The government of South Africa is considering a new law that would force the country’s mobile operators to collect a customer’s biometric data when activating a new number. The Independent Communications Authority of South Africa (ICASA) has already published the regulation in draft form, and will be welcoming comments from the public until May 11.
The legislation is being pushed in an effort to curtail SIM swap fraud, which was up 91 percent year-over-year in 2021 according to the South African Banking Risk Information Centre (SABRIC). Under the new law, mobile operators would not be able to grant SIM swap requests unless the biometrics of the person making the request matche the biometrics of the person linked to the account. As a result, cybercriminals would not be able to take control of someone’s mobile number even if they were to get their hands on their personal data.
Of course, mobile operators would not be able to carry out such a check if they didn’t have a biometric record on file. That’s why the new law would force them to pair a biometric identifier with a mobile number during the registration process. Mobile operators would need to keep that biometric record as long as the number remains active.
The law does come with certain privacy protections, and bars mobile operators from using customer biometrics for anything other than user authentication. It also does not require the use of any one modality, so operators would presumably be able to choose whether they want to use face, fingerprint, or iris recognition, or some other identifier.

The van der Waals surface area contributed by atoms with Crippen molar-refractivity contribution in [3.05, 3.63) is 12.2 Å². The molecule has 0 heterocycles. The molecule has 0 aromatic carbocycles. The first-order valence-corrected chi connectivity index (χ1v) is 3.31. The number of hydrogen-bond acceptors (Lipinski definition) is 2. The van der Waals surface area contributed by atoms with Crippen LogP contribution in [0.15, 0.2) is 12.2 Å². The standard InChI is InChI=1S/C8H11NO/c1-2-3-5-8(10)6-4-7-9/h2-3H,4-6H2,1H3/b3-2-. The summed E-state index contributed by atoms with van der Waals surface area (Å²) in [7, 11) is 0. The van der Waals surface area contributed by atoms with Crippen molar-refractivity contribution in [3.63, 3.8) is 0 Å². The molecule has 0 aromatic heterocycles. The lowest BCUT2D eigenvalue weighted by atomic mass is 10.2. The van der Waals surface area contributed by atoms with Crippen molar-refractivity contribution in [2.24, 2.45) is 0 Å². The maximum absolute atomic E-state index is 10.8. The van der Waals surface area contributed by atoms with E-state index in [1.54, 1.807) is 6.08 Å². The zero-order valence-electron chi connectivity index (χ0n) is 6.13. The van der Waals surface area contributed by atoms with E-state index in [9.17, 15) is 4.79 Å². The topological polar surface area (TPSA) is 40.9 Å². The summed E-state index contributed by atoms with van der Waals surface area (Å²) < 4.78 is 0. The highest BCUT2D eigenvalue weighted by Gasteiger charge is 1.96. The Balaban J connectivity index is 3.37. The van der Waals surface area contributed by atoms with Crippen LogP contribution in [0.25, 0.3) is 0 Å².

ICASA noted that some smaller jurisdictions have already implemented similar biometric registration requirements, so there is some precedent for the new regulations. Operators would not need to collect individual biometrics for numbers assigned to corporations and other juristic entities.
South Africa’s Department of Home Affairs is trying to fight identity fraud with a similar policy that would mandate biometric data collection for every child born in the country. However, that proposal has received pushback from activists worried about privacy and corruption. China has required facial biometrics for mobile account registration since late 2019.